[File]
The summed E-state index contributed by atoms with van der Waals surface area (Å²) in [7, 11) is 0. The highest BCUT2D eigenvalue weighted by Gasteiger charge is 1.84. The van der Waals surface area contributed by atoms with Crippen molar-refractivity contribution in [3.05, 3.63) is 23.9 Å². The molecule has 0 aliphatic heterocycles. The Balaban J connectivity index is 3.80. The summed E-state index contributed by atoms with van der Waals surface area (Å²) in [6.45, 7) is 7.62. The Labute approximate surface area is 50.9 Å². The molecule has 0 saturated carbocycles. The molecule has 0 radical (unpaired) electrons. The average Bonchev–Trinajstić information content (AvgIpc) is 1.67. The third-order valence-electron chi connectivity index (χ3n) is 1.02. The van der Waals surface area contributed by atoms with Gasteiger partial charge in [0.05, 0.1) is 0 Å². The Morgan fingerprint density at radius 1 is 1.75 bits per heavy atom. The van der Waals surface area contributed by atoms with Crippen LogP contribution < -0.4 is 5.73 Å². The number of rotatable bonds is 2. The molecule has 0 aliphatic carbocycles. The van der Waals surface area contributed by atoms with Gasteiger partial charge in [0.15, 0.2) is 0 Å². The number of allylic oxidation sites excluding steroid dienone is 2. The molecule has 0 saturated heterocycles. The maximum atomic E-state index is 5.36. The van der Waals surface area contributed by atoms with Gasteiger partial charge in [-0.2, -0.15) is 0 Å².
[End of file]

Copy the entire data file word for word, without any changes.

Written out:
The summed E-state index contributed by atoms with van der Waals surface area (Å²) in [7, 11) is 0. The highest BCUT2D eigenvalue weighted by Gasteiger charge is 1.84. The van der Waals surface area contributed by atoms with Crippen molar-refractivity contribution in [3.05, 3.63) is 23.9 Å². The molecule has 0 aliphatic heterocycles. The Balaban J connectivity index is 3.80. The summed E-state index contributed by atoms with van der Waals surface area (Å²) in [6.45, 7) is 7.62. The Labute approximate surface area is 50.9 Å². The molecule has 0 saturated carbocycles. The molecule has 0 radical (unpaired) electrons. The average Bonchev–Trinajstić information content (AvgIpc) is 1.67. The third-order valence-electron chi connectivity index (χ3n) is 1.02. The van der Waals surface area contributed by atoms with Gasteiger partial charge in [0.05, 0.1) is 0 Å². The Morgan fingerprint density at radius 1 is 1.75 bits per heavy atom. The van der Waals surface area contributed by atoms with Crippen LogP contribution < -0.4 is 5.73 Å². The number of rotatable bonds is 2. The molecule has 0 aliphatic carbocycles. The van der Waals surface area contributed by atoms with Gasteiger partial charge in [0.15, 0.2) is 0 Å². The number of allylic oxidation sites excluding steroid dienone is 2. The molecule has 0 saturated heterocycles. The maximum atomic E-state index is 5.36. The van der Waals surface area contributed by atoms with Gasteiger partial charge in [-0.2, -0.15) is 0 Å².